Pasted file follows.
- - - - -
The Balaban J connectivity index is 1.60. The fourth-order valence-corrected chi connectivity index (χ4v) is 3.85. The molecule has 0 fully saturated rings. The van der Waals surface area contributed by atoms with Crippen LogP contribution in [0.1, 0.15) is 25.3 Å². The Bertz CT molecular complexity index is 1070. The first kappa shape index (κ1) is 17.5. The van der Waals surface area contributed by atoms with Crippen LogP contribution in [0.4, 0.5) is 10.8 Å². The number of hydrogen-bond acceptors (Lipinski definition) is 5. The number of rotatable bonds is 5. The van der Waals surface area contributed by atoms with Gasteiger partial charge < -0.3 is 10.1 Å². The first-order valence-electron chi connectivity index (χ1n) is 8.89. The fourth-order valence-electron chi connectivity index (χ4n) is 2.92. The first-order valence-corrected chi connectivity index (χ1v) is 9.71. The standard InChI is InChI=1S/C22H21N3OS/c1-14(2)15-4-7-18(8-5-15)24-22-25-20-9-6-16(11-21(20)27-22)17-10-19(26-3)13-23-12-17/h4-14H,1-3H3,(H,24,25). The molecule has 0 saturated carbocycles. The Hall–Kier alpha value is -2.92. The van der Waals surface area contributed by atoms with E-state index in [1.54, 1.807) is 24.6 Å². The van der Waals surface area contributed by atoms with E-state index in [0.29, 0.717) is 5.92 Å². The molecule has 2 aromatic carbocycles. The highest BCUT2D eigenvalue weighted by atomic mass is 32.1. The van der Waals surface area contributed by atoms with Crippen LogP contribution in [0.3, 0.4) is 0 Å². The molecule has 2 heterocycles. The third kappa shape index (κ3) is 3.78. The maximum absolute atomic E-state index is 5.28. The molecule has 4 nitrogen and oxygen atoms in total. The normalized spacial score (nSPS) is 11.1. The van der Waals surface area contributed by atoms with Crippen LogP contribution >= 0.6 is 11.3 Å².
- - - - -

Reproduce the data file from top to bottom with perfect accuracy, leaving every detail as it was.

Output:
The Balaban J connectivity index is 1.60. The fourth-order valence-corrected chi connectivity index (χ4v) is 3.85. The molecule has 0 fully saturated rings. The van der Waals surface area contributed by atoms with Crippen LogP contribution in [0.1, 0.15) is 25.3 Å². The Bertz CT molecular complexity index is 1070. The first kappa shape index (κ1) is 17.5. The van der Waals surface area contributed by atoms with Crippen LogP contribution in [0.4, 0.5) is 10.8 Å². The number of hydrogen-bond acceptors (Lipinski definition) is 5. The number of rotatable bonds is 5. The van der Waals surface area contributed by atoms with Gasteiger partial charge < -0.3 is 10.1 Å². The first-order valence-electron chi connectivity index (χ1n) is 8.89. The fourth-order valence-electron chi connectivity index (χ4n) is 2.92. The first-order valence-corrected chi connectivity index (χ1v) is 9.71. The standard InChI is InChI=1S/C22H21N3OS/c1-14(2)15-4-7-18(8-5-15)24-22-25-20-9-6-16(11-21(20)27-22)17-10-19(26-3)13-23-12-17/h4-14H,1-3H3,(H,24,25). The molecule has 0 saturated carbocycles. The Hall–Kier alpha value is -2.92. The van der Waals surface area contributed by atoms with E-state index in [1.54, 1.807) is 24.6 Å². The van der Waals surface area contributed by atoms with E-state index in [0.29, 0.717) is 5.92 Å². The molecule has 2 aromatic carbocycles. The highest BCUT2D eigenvalue weighted by atomic mass is 32.1. The van der Waals surface area contributed by atoms with Crippen LogP contribution in [0.3, 0.4) is 0 Å². The molecule has 2 heterocycles. The third kappa shape index (κ3) is 3.78. The maximum absolute atomic E-state index is 5.28. The molecule has 4 nitrogen and oxygen atoms in total. The normalized spacial score (nSPS) is 11.1. The van der Waals surface area contributed by atoms with Crippen LogP contribution >= 0.6 is 11.3 Å².